Rare is actually the couple in which marries, divorces, re-marries, gets divorced a second time, then re-marries for the third time. Add a bouncing baby boy born somewhere between the second along with also third marriage, possibly sired by another man, along with also what do you have: a rare hot mess.
Rarer still is actually an appeal decided by a 3-judge panel of the Michigan Court of Appeals, with each judge writing separately. In Sprenger v Bickle, the dismissal of a putative father’s paternity along with also custody claim was affirmed through a lead opinion authored by the presiding judge, a concurring opinion bringing up alternative rationale, along with also a 14-page dissenting opinion.
The triple opinions demonstrate how judges hold significantly different views on the standing of a putative father to bring an action under the Paternity Act or under the brand-new Revocation of Paternity Act. The three opinions also demonstrate how courts struggle mightily with the factual curve-balls pitched to them by creative paternity litigants.
In in which case, John Sprenger impregnated a married woman along with also, after the birth of his son, sued for paternity under the paternity act just prior to its legislative revocation. Sprenger’s on-again-off-again relationship with the boy’s married mother, Emily Bickle, took place during a bizarre period from the mother’s life when she twice divorced, then twice remarried her husband; the child was born from the woman’s most recent married stint.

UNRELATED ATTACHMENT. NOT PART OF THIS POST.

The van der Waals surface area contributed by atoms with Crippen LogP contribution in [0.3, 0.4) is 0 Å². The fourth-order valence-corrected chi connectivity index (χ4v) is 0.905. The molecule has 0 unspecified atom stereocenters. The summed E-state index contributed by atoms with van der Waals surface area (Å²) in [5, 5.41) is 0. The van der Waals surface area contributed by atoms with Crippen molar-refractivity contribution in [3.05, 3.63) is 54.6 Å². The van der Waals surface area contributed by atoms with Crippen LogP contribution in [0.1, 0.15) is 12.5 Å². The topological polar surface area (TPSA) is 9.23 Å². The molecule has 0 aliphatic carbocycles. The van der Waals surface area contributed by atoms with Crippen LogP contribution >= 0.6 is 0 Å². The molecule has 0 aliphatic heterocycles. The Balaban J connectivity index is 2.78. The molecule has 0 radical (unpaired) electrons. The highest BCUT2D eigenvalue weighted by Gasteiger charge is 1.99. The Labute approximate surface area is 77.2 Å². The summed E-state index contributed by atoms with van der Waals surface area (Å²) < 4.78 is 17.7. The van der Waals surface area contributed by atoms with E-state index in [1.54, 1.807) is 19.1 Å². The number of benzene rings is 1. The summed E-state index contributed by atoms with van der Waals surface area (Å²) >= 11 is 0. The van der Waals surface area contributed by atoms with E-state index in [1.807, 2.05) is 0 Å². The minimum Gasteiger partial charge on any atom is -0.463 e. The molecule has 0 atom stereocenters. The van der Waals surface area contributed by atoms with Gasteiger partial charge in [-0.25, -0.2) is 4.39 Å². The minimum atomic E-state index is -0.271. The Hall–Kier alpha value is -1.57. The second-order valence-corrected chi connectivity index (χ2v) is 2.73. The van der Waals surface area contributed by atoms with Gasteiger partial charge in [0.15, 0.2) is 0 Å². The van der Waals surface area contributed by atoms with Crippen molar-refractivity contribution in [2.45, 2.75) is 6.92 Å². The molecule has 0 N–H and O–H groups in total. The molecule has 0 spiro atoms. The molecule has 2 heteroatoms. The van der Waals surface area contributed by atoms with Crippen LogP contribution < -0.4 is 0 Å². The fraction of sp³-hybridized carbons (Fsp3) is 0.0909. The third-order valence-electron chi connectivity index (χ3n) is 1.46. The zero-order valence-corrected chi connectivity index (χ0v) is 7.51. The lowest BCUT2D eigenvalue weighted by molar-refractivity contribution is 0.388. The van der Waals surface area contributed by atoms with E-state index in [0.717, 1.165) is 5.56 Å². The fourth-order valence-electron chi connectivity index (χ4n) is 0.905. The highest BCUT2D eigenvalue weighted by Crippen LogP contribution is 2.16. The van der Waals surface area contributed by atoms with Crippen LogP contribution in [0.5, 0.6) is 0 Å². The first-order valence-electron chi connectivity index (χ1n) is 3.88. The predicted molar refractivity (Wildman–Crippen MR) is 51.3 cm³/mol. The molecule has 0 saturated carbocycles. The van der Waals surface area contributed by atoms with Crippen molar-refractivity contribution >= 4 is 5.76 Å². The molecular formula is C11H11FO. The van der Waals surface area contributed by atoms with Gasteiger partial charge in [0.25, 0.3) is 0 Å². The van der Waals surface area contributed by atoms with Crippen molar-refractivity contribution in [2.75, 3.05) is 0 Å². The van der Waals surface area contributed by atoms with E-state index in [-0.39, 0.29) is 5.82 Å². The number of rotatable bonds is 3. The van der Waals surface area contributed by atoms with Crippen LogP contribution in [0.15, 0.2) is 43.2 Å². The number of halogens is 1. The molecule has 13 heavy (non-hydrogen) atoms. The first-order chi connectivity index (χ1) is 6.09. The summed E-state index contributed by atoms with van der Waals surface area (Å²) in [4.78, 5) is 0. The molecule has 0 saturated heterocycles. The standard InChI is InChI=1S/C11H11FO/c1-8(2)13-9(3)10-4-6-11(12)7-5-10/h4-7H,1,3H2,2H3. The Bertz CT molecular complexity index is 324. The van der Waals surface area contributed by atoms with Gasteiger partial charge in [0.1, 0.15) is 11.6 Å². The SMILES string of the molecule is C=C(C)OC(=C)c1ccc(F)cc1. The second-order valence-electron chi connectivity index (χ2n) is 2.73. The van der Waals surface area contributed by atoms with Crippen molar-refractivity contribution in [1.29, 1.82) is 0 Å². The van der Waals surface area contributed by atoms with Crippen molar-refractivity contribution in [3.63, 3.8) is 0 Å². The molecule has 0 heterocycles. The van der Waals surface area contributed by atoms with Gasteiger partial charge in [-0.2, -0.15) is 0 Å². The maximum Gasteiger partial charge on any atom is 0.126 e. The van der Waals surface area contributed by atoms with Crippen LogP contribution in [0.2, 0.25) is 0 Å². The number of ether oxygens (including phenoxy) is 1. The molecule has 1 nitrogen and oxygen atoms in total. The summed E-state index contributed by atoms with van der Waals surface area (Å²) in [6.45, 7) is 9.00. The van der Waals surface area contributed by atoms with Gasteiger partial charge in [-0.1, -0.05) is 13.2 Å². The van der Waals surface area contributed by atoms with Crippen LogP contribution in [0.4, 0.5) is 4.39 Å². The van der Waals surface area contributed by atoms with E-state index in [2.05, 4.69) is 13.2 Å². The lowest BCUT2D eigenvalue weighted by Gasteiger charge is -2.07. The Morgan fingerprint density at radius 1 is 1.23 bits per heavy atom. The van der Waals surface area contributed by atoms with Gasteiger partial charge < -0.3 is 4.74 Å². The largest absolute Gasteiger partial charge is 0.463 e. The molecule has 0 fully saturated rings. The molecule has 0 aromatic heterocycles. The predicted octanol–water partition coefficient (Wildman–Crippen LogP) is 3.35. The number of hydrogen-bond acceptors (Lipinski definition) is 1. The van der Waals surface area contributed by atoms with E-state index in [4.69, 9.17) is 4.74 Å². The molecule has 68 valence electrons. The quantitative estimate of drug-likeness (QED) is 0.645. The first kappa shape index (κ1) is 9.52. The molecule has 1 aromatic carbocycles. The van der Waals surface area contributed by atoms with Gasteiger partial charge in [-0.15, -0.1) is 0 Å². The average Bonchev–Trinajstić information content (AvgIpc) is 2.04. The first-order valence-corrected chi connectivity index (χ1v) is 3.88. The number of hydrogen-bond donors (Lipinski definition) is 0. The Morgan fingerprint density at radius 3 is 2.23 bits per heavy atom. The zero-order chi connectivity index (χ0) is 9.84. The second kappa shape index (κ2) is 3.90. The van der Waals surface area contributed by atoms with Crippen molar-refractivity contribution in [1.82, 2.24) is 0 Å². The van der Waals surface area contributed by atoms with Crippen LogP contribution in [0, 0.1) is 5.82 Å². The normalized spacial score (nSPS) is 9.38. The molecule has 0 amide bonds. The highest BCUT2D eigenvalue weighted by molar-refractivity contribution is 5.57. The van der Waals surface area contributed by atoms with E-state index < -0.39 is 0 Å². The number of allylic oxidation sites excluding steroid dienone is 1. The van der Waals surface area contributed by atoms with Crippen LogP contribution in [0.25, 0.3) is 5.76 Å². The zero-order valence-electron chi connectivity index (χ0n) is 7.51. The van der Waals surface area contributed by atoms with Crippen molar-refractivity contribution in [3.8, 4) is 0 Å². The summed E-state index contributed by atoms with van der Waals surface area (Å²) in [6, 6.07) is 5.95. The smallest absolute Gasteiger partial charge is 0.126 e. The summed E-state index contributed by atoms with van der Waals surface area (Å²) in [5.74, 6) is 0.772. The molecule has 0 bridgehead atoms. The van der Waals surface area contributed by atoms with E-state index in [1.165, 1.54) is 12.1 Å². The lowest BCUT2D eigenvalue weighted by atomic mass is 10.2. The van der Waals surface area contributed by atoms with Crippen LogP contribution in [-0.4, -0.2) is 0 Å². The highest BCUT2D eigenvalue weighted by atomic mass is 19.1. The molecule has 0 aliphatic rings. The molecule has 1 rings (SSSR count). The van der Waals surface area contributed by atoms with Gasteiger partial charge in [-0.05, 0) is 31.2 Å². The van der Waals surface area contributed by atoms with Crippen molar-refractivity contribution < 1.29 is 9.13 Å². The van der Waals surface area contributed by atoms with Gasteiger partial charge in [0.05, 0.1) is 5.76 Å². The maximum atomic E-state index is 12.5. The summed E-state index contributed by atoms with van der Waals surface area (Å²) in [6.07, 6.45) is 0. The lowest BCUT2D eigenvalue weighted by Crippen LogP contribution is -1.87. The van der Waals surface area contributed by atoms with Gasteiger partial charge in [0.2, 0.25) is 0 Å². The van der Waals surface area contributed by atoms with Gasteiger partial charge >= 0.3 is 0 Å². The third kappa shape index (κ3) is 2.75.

The majority upheld the family court ruling in which the biological father lacked standing solely on the basis of mother’s marital status along with also on grounds in which neither the mother nor her husband challenged the boy’s paternity to rebut the presumption of his legitimate birth.
In his dissenting opinion, Judge Mark Boonstra focused on the unusual marital along with also relationship statuses of the three parties, along with also conducts a tour-de-force on the legal concepts of standing along with also paternity. Judge Boonstra correctly concludes in which dismissal of Sprenger’s claim should not be affirmed yet rather, the case should be remanded to the family court for further discovery along with also an evidentiary hearing on:
- the precise date of conception;
- whether Mother was “incapable of procreation” at in which time;
- what representations were made by the Bickles to the family court during their second divorce proceeding; along with also perhaps most significantly,
- DNA paternity testing.
Since his first case was filed from the Benzie County Family Court under the old Paternity Act, Mr. Sprenger has re-filed the case under the brand-new law, i.e. the Revocation of Paternity Act. in which case too was dismissed, much on the same grounds as his first case. Not surprisingly, Sprenger has appealed in which case too; he’s not taking in which sitting down.